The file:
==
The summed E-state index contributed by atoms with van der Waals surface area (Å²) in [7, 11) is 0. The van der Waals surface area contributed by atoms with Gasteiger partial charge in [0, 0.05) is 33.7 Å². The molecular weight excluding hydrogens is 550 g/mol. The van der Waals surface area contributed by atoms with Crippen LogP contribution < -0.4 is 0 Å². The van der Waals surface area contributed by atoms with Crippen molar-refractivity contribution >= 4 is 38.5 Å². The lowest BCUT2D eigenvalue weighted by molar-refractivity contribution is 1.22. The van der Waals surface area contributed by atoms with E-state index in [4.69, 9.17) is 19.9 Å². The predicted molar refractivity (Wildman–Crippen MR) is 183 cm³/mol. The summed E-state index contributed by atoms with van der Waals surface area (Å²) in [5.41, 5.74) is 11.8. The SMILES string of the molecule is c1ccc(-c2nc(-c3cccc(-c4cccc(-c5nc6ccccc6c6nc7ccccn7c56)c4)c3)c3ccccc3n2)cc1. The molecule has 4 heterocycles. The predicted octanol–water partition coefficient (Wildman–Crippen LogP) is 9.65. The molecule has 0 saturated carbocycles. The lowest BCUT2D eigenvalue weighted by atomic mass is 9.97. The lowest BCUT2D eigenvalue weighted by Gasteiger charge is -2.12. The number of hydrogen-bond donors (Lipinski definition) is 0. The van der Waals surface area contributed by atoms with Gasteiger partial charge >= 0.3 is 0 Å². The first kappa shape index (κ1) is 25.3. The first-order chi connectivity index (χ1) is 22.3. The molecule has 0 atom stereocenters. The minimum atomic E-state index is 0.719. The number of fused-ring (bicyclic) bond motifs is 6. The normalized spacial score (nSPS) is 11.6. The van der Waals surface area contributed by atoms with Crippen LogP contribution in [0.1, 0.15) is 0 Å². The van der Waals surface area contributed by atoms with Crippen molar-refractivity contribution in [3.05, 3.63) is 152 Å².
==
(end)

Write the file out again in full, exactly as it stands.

The summed E-state index contributed by atoms with van der Waals surface area (Å²) in [7, 11) is 0. The van der Waals surface area contributed by atoms with Gasteiger partial charge in [0, 0.05) is 33.7 Å². The molecular weight excluding hydrogens is 550 g/mol. The van der Waals surface area contributed by atoms with Crippen LogP contribution < -0.4 is 0 Å². The van der Waals surface area contributed by atoms with Crippen molar-refractivity contribution >= 4 is 38.5 Å². The lowest BCUT2D eigenvalue weighted by molar-refractivity contribution is 1.22. The van der Waals surface area contributed by atoms with E-state index in [4.69, 9.17) is 19.9 Å². The predicted molar refractivity (Wildman–Crippen MR) is 183 cm³/mol. The summed E-state index contributed by atoms with van der Waals surface area (Å²) in [5.41, 5.74) is 11.8. The SMILES string of the molecule is c1ccc(-c2nc(-c3cccc(-c4cccc(-c5nc6ccccc6c6nc7ccccn7c56)c4)c3)c3ccccc3n2)cc1. The molecule has 4 heterocycles. The predicted octanol–water partition coefficient (Wildman–Crippen LogP) is 9.65. The molecule has 0 saturated carbocycles. The lowest BCUT2D eigenvalue weighted by atomic mass is 9.97. The lowest BCUT2D eigenvalue weighted by Gasteiger charge is -2.12. The number of hydrogen-bond donors (Lipinski definition) is 0. The van der Waals surface area contributed by atoms with Gasteiger partial charge >= 0.3 is 0 Å². The first kappa shape index (κ1) is 25.3. The first-order chi connectivity index (χ1) is 22.3. The molecule has 0 atom stereocenters. The minimum atomic E-state index is 0.719. The number of fused-ring (bicyclic) bond motifs is 6. The normalized spacial score (nSPS) is 11.6. The van der Waals surface area contributed by atoms with Crippen LogP contribution in [0.1, 0.15) is 0 Å². The van der Waals surface area contributed by atoms with Crippen molar-refractivity contribution in [3.05, 3.63) is 152 Å².